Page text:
This is a small extract from our latest episode of Extremes: a VICE podcast exclusive to Spotify. You can listen to the full story here.
The Villisca Axe Murder House is the site of a historical murder. It was here, in the tiny town of Villisca, Iowa, that two adults and six children were found bludgeoned to death in their beds in 1912. No one was ever convicted for the crime, and the house passed through a series of hands until it became a museum in the 1990s.
It was around this time that the place developed a reputation for being haunted. Museum guests said they heard footsteps in empty rooms and saw objects move around unassisted. As a result, the house began to attract self-proclaimed paranormal investigators from around the world, and the museum’s owners, Darwin and Martha Linn, sensed a market opportunity and opened it for overnight accommodation.
On the night of November 7, 2014, a ghost hunter and his elderly parents checked into the Villisca Axe Murder House. Johnny Houser is the building’s caretaker, and he was the one to check the guests in that night before he went home to bed. He had no idea that only a few hours later, the couple’s middle-aged son would be found in a pool of blood with a hunting knife protruding from his chest. Apparently he’d stabbed himself in the Axe Murder House—for no clear reason at all.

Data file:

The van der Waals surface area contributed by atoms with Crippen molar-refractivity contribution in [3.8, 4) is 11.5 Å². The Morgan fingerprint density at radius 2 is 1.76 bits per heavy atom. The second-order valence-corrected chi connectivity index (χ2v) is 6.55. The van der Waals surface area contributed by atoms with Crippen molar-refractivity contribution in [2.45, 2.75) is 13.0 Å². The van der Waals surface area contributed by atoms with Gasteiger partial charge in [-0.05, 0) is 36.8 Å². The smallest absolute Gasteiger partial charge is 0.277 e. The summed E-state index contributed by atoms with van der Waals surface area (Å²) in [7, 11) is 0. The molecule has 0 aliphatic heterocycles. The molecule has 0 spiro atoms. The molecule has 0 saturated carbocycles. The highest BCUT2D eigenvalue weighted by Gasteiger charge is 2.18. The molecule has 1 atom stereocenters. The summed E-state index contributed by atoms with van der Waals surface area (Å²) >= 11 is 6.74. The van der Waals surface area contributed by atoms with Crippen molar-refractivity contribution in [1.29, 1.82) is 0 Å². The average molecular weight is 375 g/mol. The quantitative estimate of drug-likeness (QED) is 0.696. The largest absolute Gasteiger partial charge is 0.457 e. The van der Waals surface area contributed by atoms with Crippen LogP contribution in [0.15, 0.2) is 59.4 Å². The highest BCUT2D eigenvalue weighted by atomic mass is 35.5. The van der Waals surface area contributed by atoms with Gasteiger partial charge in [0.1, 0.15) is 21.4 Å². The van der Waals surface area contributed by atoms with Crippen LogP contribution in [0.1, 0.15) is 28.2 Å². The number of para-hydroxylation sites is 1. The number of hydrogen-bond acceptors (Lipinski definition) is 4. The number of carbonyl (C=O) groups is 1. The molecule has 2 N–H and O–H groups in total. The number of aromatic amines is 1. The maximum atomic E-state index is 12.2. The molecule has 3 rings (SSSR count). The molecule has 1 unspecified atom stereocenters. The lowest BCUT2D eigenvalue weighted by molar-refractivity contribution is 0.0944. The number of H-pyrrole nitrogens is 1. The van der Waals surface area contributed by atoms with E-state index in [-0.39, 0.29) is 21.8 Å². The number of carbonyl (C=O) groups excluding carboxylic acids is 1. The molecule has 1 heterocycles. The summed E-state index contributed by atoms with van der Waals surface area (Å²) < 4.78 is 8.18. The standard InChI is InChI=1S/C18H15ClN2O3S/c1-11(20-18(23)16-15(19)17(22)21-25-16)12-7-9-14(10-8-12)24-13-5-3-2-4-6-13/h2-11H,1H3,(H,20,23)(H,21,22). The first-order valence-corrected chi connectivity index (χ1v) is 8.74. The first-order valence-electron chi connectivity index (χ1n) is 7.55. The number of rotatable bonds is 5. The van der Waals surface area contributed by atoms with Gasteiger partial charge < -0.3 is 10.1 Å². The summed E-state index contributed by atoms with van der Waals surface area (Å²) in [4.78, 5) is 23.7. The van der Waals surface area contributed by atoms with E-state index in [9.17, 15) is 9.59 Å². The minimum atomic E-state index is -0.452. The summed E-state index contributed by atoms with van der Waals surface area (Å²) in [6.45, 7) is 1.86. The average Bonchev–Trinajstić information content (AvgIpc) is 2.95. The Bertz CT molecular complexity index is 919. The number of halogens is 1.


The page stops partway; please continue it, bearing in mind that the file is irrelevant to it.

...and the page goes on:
Here, we’re exploring the story from Johnny's perspective. This article is an excerpt from the third season of VICE’s podcast, Extremes. In Johnny's own words, he describes what happened that night, and how the incident changed his feelings about the house. After the stabbing, even he—the building’s own caretaker—stopped doing overnight stays and started avoiding being there alone.
When I came to the house originally, I didn't believe in ghosts. Honestly, I thought it was stupid. I remember texting my buddies and just saying, “look at my job’s website with the ghost photos” like, you know.
I got my job at the house not long after I’d moved to Villisca with my wife at the time. Every day I’d go for a walk, and I’d see Darwin [the building’s owner] out the front, in his bib overalls working on the place. And I would just bombard him with questions: “Okay tell me the suspects! Okay, go over the crime scene with me!”
One day Darwin looked at me and said “you're here every single day, I might as well pay you to do something while you’re here—do you want a job?”
So I took right over the building's maintenance: the groundskeeping, the website. Like it just kind of all fell into my lap, which I loved.
The clientele at the Villisca Axe Murder House ranges from young women who are really, really, really into true crime, to lots of senior citizens who come here for senior bus tours. We have a group of senior ladies that come down and try to figure out who the axe murderer was amongst themselves. We also get a lot of ghost hunters. I mean 90 percent or our overnight clientele are paranormal investigators.